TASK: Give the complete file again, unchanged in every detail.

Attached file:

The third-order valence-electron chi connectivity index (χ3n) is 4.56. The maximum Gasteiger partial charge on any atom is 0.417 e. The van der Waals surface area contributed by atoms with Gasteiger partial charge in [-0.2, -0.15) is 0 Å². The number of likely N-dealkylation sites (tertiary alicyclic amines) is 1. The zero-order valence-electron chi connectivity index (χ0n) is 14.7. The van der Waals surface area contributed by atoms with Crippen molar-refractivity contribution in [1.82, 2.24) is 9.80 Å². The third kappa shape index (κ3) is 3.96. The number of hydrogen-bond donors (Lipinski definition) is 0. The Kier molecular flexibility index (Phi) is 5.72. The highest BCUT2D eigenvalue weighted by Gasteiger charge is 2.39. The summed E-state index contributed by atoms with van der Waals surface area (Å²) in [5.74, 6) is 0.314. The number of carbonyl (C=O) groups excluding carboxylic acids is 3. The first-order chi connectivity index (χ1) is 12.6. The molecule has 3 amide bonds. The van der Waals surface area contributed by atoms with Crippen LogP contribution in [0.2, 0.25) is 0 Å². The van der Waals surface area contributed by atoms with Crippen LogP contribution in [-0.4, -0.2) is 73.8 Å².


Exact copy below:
The third-order valence-electron chi connectivity index (χ3n) is 4.56. The maximum Gasteiger partial charge on any atom is 0.417 e. The van der Waals surface area contributed by atoms with Gasteiger partial charge in [-0.2, -0.15) is 0 Å². The number of likely N-dealkylation sites (tertiary alicyclic amines) is 1. The zero-order valence-electron chi connectivity index (χ0n) is 14.7. The van der Waals surface area contributed by atoms with Crippen molar-refractivity contribution in [1.82, 2.24) is 9.80 Å². The third kappa shape index (κ3) is 3.96. The number of hydrogen-bond donors (Lipinski definition) is 0. The Kier molecular flexibility index (Phi) is 5.72. The highest BCUT2D eigenvalue weighted by Gasteiger charge is 2.39. The summed E-state index contributed by atoms with van der Waals surface area (Å²) in [5.74, 6) is 0.314. The number of carbonyl (C=O) groups excluding carboxylic acids is 3. The first-order chi connectivity index (χ1) is 12.6. The molecule has 3 amide bonds. The van der Waals surface area contributed by atoms with Crippen LogP contribution in [0.2, 0.25) is 0 Å². The van der Waals surface area contributed by atoms with Crippen LogP contribution in [-0.4, -0.2) is 73.8 Å².